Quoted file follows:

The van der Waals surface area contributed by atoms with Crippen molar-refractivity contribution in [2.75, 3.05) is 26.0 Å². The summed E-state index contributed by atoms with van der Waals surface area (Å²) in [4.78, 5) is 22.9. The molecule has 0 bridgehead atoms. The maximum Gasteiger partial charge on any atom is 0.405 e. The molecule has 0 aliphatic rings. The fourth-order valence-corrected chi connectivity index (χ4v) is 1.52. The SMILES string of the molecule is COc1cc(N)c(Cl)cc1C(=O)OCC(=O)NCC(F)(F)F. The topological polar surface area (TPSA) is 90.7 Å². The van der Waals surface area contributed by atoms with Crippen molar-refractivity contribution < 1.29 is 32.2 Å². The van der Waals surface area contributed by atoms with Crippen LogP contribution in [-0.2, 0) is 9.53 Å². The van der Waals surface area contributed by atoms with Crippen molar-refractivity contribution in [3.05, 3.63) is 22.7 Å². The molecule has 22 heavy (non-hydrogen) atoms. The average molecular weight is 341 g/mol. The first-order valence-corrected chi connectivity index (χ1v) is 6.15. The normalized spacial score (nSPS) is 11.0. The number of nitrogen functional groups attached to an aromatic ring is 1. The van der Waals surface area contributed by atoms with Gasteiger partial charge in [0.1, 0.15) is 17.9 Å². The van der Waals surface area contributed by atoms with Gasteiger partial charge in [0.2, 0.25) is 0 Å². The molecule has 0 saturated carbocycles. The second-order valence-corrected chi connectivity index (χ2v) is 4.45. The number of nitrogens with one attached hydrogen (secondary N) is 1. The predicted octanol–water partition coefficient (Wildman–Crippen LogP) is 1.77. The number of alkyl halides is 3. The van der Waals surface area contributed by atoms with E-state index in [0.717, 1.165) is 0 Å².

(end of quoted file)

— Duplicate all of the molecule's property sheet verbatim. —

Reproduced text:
The van der Waals surface area contributed by atoms with Crippen molar-refractivity contribution in [2.75, 3.05) is 26.0 Å². The summed E-state index contributed by atoms with van der Waals surface area (Å²) in [4.78, 5) is 22.9. The molecule has 0 bridgehead atoms. The maximum Gasteiger partial charge on any atom is 0.405 e. The molecule has 0 aliphatic rings. The fourth-order valence-corrected chi connectivity index (χ4v) is 1.52. The SMILES string of the molecule is COc1cc(N)c(Cl)cc1C(=O)OCC(=O)NCC(F)(F)F. The topological polar surface area (TPSA) is 90.7 Å². The van der Waals surface area contributed by atoms with Crippen molar-refractivity contribution < 1.29 is 32.2 Å². The van der Waals surface area contributed by atoms with Crippen LogP contribution in [-0.2, 0) is 9.53 Å². The van der Waals surface area contributed by atoms with Crippen molar-refractivity contribution in [3.05, 3.63) is 22.7 Å². The molecule has 22 heavy (non-hydrogen) atoms. The average molecular weight is 341 g/mol. The first-order valence-corrected chi connectivity index (χ1v) is 6.15. The normalized spacial score (nSPS) is 11.0. The number of nitrogen functional groups attached to an aromatic ring is 1. The van der Waals surface area contributed by atoms with Gasteiger partial charge in [0.1, 0.15) is 17.9 Å². The van der Waals surface area contributed by atoms with Gasteiger partial charge in [0.2, 0.25) is 0 Å². The molecule has 0 saturated carbocycles. The second-order valence-corrected chi connectivity index (χ2v) is 4.45. The number of nitrogens with one attached hydrogen (secondary N) is 1. The predicted octanol–water partition coefficient (Wildman–Crippen LogP) is 1.77. The number of alkyl halides is 3. The van der Waals surface area contributed by atoms with E-state index in [0.717, 1.165) is 0 Å².